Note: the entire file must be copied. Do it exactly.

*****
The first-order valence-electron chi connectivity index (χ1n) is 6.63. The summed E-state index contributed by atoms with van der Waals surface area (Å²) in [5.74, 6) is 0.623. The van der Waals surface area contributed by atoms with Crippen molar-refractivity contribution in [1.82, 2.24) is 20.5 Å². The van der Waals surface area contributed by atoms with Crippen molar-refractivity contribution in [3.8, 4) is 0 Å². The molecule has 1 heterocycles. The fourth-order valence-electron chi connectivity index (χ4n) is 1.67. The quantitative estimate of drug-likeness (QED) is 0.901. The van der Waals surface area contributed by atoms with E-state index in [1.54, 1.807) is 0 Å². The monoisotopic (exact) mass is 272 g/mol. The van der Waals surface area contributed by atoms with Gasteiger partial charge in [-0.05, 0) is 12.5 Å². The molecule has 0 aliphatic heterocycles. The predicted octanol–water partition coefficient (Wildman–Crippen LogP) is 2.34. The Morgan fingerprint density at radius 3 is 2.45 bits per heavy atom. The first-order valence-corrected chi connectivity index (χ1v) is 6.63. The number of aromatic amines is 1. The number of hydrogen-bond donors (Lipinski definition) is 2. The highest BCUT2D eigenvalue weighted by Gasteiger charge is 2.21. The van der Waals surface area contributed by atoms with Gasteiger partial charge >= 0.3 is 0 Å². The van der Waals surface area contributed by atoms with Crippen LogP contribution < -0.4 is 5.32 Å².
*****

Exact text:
The first-order valence-electron chi connectivity index (χ1n) is 6.63. The summed E-state index contributed by atoms with van der Waals surface area (Å²) in [5.74, 6) is 0.623. The van der Waals surface area contributed by atoms with Crippen molar-refractivity contribution in [1.82, 2.24) is 20.5 Å². The van der Waals surface area contributed by atoms with Crippen molar-refractivity contribution in [3.8, 4) is 0 Å². The molecule has 1 heterocycles. The fourth-order valence-electron chi connectivity index (χ4n) is 1.67. The quantitative estimate of drug-likeness (QED) is 0.901. The van der Waals surface area contributed by atoms with E-state index in [1.54, 1.807) is 0 Å². The monoisotopic (exact) mass is 272 g/mol. The van der Waals surface area contributed by atoms with Gasteiger partial charge in [-0.05, 0) is 12.5 Å². The molecule has 0 aliphatic heterocycles. The predicted octanol–water partition coefficient (Wildman–Crippen LogP) is 2.34. The Morgan fingerprint density at radius 3 is 2.45 bits per heavy atom. The first-order valence-corrected chi connectivity index (χ1v) is 6.63. The number of aromatic amines is 1. The number of hydrogen-bond donors (Lipinski definition) is 2. The highest BCUT2D eigenvalue weighted by Gasteiger charge is 2.21. The van der Waals surface area contributed by atoms with Gasteiger partial charge >= 0.3 is 0 Å². The van der Waals surface area contributed by atoms with Crippen LogP contribution < -0.4 is 5.32 Å².